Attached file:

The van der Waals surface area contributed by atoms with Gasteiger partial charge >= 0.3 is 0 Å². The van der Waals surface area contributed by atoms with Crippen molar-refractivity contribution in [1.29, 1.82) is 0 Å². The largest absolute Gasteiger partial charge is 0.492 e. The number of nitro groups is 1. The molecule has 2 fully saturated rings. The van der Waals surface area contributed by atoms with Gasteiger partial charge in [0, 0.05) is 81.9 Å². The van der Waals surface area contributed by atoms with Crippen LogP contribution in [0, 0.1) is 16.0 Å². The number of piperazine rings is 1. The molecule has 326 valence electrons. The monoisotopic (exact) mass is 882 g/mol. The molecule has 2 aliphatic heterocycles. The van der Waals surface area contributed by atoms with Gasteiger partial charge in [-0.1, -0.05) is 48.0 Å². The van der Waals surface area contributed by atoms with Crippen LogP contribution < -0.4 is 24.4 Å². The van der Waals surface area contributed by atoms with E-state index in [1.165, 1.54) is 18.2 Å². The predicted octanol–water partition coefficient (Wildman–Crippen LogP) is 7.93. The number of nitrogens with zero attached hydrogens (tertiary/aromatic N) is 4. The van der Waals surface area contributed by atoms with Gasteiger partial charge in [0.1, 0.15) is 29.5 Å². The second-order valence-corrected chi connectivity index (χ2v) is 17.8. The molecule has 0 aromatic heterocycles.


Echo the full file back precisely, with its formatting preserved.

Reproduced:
The van der Waals surface area contributed by atoms with Gasteiger partial charge >= 0.3 is 0 Å². The van der Waals surface area contributed by atoms with Crippen molar-refractivity contribution in [1.29, 1.82) is 0 Å². The largest absolute Gasteiger partial charge is 0.492 e. The number of nitro groups is 1. The molecule has 2 fully saturated rings. The van der Waals surface area contributed by atoms with Gasteiger partial charge in [0, 0.05) is 81.9 Å². The van der Waals surface area contributed by atoms with Crippen LogP contribution in [0, 0.1) is 16.0 Å². The number of piperazine rings is 1. The molecule has 326 valence electrons. The monoisotopic (exact) mass is 882 g/mol. The molecule has 2 aliphatic heterocycles. The van der Waals surface area contributed by atoms with Gasteiger partial charge in [-0.1, -0.05) is 48.0 Å². The van der Waals surface area contributed by atoms with Crippen LogP contribution < -0.4 is 24.4 Å². The van der Waals surface area contributed by atoms with E-state index in [1.165, 1.54) is 18.2 Å². The predicted octanol–water partition coefficient (Wildman–Crippen LogP) is 7.93. The number of nitrogens with zero attached hydrogens (tertiary/aromatic N) is 4. The van der Waals surface area contributed by atoms with Gasteiger partial charge in [0.1, 0.15) is 29.5 Å². The second-order valence-corrected chi connectivity index (χ2v) is 17.8. The molecule has 0 aromatic heterocycles.